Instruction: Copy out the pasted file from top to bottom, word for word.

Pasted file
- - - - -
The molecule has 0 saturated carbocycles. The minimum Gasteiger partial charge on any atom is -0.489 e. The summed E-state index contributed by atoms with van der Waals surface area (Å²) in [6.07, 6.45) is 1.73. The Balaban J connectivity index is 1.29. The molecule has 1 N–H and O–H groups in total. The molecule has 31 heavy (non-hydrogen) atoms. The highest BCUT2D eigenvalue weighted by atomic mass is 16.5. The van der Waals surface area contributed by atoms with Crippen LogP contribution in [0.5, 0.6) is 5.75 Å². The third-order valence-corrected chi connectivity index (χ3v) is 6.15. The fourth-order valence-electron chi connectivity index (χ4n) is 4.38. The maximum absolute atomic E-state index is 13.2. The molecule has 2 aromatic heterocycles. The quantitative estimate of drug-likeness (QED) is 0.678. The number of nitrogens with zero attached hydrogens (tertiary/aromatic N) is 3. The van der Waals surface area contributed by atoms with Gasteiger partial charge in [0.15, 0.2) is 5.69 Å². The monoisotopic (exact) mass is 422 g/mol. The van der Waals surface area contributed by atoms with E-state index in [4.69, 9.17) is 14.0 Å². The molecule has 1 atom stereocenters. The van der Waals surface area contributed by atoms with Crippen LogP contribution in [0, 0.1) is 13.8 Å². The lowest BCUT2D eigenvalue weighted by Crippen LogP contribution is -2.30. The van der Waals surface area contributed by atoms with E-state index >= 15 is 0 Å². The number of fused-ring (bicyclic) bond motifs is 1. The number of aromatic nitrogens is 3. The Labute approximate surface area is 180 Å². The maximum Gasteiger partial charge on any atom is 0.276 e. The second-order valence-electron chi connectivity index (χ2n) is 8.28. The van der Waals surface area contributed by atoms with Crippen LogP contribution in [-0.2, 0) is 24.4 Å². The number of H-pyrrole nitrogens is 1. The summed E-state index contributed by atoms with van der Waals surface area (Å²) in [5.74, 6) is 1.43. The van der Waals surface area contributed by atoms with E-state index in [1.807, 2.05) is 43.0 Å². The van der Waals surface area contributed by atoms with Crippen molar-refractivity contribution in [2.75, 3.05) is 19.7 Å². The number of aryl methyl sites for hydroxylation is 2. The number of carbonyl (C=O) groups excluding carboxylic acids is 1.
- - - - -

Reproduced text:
The molecule has 0 saturated carbocycles. The minimum Gasteiger partial charge on any atom is -0.489 e. The summed E-state index contributed by atoms with van der Waals surface area (Å²) in [6.07, 6.45) is 1.73. The Balaban J connectivity index is 1.29. The molecule has 1 N–H and O–H groups in total. The molecule has 31 heavy (non-hydrogen) atoms. The highest BCUT2D eigenvalue weighted by atomic mass is 16.5. The van der Waals surface area contributed by atoms with Crippen LogP contribution in [0.5, 0.6) is 5.75 Å². The third-order valence-corrected chi connectivity index (χ3v) is 6.15. The fourth-order valence-electron chi connectivity index (χ4n) is 4.38. The maximum absolute atomic E-state index is 13.2. The molecule has 2 aromatic heterocycles. The quantitative estimate of drug-likeness (QED) is 0.678. The number of nitrogens with zero attached hydrogens (tertiary/aromatic N) is 3. The van der Waals surface area contributed by atoms with Gasteiger partial charge in [0.15, 0.2) is 5.69 Å². The monoisotopic (exact) mass is 422 g/mol. The van der Waals surface area contributed by atoms with E-state index in [4.69, 9.17) is 14.0 Å². The molecule has 1 atom stereocenters. The van der Waals surface area contributed by atoms with Crippen LogP contribution in [0, 0.1) is 13.8 Å². The lowest BCUT2D eigenvalue weighted by Crippen LogP contribution is -2.30. The van der Waals surface area contributed by atoms with E-state index >= 15 is 0 Å². The number of fused-ring (bicyclic) bond motifs is 1. The number of aromatic nitrogens is 3. The Labute approximate surface area is 180 Å². The maximum Gasteiger partial charge on any atom is 0.276 e. The second-order valence-electron chi connectivity index (χ2n) is 8.28. The van der Waals surface area contributed by atoms with Crippen LogP contribution in [-0.2, 0) is 24.4 Å². The number of H-pyrrole nitrogens is 1. The summed E-state index contributed by atoms with van der Waals surface area (Å²) in [5.74, 6) is 1.43. The van der Waals surface area contributed by atoms with E-state index in [1.807, 2.05) is 43.0 Å². The van der Waals surface area contributed by atoms with Crippen molar-refractivity contribution in [2.75, 3.05) is 19.7 Å². The number of aryl methyl sites for hydroxylation is 2. The number of carbonyl (C=O) groups excluding carboxylic acids is 1.